In just 18 months, Musoni disbursed more than $6.4 million in loans to rural smallholders, proving its high-touch, efficient approach is gaining traction in the market. Musoni has built a reputation of valuing its customers, building relationships, and successfully applying digital technology to the smallholder market. By paying a relatively high interest rate, smallholder customers prove they place a premium on easy processes, personal and trustworthy customer service, and transparency.

10 Ways Agriculture is Improving Lives in Asia

In this latest instalment of our “Supporter Spotlight” series, we take a trip to Asia to learn about the innovative projects Farming First supporters are working on all over the continent to improve food security and farmers’ lives.

1. Fintrac: Beating Drought with Smart Water Management in Cambodia

When the rains did not come in 2015, one group of farmers in the northeastern province of Pursat not only survived, but thrived. They had banded together to form a Water User Group, that managed farmer access to the Polyum Canal. By maximising efficiency and eliminating conflict around water use, and using good agricultural practices taught by the Cambodia HARVEST program, group members have increased their productivity from an average of 2,500 kilograms per hectare to more than 4,000. As a result, their household incomes have increased by 536 percent! Read more >>

2. GAIN: Meet the Wheatamix Women in India

Through funding from the Bestseller Foundation, GAIN is working in the states of Karnataka and Bihar in India to improve the nutrition and lives of groups of semi-literate women. These women are trained to run their own factories producing a quality blended complementary food product called ”Wheatamix” in Bihar and “Shakhti Vita” in Karnataka. This complementary food product, fortified with vitamins and minerals, has the potential to reach thousands of women, adolescents and children in the region. Read more >>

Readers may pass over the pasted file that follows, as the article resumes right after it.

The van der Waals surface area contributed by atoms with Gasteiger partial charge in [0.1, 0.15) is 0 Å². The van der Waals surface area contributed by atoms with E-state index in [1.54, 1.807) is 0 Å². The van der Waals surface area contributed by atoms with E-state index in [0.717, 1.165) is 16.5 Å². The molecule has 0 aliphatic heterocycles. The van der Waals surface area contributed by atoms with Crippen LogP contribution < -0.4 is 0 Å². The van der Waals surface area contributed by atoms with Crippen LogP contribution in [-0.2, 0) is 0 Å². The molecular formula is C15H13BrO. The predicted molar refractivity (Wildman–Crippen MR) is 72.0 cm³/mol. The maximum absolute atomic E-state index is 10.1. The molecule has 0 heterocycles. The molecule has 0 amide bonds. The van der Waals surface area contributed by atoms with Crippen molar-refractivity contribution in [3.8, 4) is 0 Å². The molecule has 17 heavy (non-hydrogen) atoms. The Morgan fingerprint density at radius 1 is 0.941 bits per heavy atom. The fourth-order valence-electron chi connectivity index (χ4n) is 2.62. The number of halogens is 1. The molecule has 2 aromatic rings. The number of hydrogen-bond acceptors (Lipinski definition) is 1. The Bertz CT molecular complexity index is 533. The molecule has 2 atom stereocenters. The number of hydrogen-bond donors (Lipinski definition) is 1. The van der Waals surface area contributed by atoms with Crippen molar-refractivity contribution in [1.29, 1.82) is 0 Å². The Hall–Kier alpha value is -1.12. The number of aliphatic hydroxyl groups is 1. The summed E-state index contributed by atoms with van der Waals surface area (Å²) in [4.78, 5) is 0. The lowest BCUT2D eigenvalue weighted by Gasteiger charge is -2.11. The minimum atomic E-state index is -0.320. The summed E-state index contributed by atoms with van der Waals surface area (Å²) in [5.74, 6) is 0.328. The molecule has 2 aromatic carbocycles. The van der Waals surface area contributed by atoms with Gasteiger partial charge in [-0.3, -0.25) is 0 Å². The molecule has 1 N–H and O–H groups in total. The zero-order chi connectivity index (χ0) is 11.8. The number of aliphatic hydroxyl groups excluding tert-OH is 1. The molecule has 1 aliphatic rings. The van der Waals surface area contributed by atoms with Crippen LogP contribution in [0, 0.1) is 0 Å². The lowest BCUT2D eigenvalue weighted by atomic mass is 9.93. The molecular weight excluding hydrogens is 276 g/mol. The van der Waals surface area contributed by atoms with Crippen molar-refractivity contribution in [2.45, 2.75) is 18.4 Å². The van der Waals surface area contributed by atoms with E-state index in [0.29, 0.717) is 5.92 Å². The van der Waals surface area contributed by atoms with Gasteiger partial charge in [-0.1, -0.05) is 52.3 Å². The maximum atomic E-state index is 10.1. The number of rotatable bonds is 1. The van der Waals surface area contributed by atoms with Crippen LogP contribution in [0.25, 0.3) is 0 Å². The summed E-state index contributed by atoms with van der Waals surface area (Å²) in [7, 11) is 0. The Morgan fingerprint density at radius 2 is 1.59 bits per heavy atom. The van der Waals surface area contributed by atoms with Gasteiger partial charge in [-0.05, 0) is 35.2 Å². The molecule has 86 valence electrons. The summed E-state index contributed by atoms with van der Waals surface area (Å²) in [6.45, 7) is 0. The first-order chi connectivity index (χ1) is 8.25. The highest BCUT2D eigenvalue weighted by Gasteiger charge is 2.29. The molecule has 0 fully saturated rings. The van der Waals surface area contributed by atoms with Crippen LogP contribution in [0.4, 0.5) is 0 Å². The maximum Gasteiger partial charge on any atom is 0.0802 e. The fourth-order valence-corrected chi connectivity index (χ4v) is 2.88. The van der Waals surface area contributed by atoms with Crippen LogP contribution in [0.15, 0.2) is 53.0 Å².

3. CropLife: An Indian Farmer Perspective on Biotechnology

In this interview with CropLife International, Balwinder Singh shares his experience of planting an insect-resistant strain of cotton. “I was lucky to be part of the trial when Bt cotton came to India, and when I saw the benefits of this technology; I was the first person to say, this is what is going to save us,” he said. “I took a gamble, and took an additional 50 hectares of land on lease to sow Bt cotton.  It has paid off and my family is enjoying a decent living.” Read more >>

4. IPNI: Healthier Soils Make Indian Farmers More Maize

Access to water has created a challenge for many Indian farmers, increasing interest in alternative crops to flooded rice. Working in West Bengal, research staff at the International Plant Nutrition Institute have focused on developing a rice-maize rotation as an alternative to rice to address the water challenge. Research showed that adding potassium, phosphorus, sulphur and zinc in order to grow maize effectively added US$80 – $290/ha to the farmer’s income. Not only was the maize yield increased, but similar responses were recorded in the rice in these on-farm trials. Read more >>

5. CNFA: Building a Network for Agro-Input Services in Bangladesh 

CNFA implements the USAID-funded Agro-Inputs Project (AIP) to improve the knowledge of and access to quality agricultural inputs for farmers in Bangladesh. CNFA provides trainings and technical assistance on business management and ethics, basic agronomics, safe use and handling of pesticides and other related topics to 3,000 agro-input retailers. Of this, 300 women-retailers are specifically targeted. These agro-input retailers are expected to serve 1 million smallholder farmers, impacting more than 5 million individuals across 20 southern districts of Bangladesh, generating more than $100 million in sales. Read more >>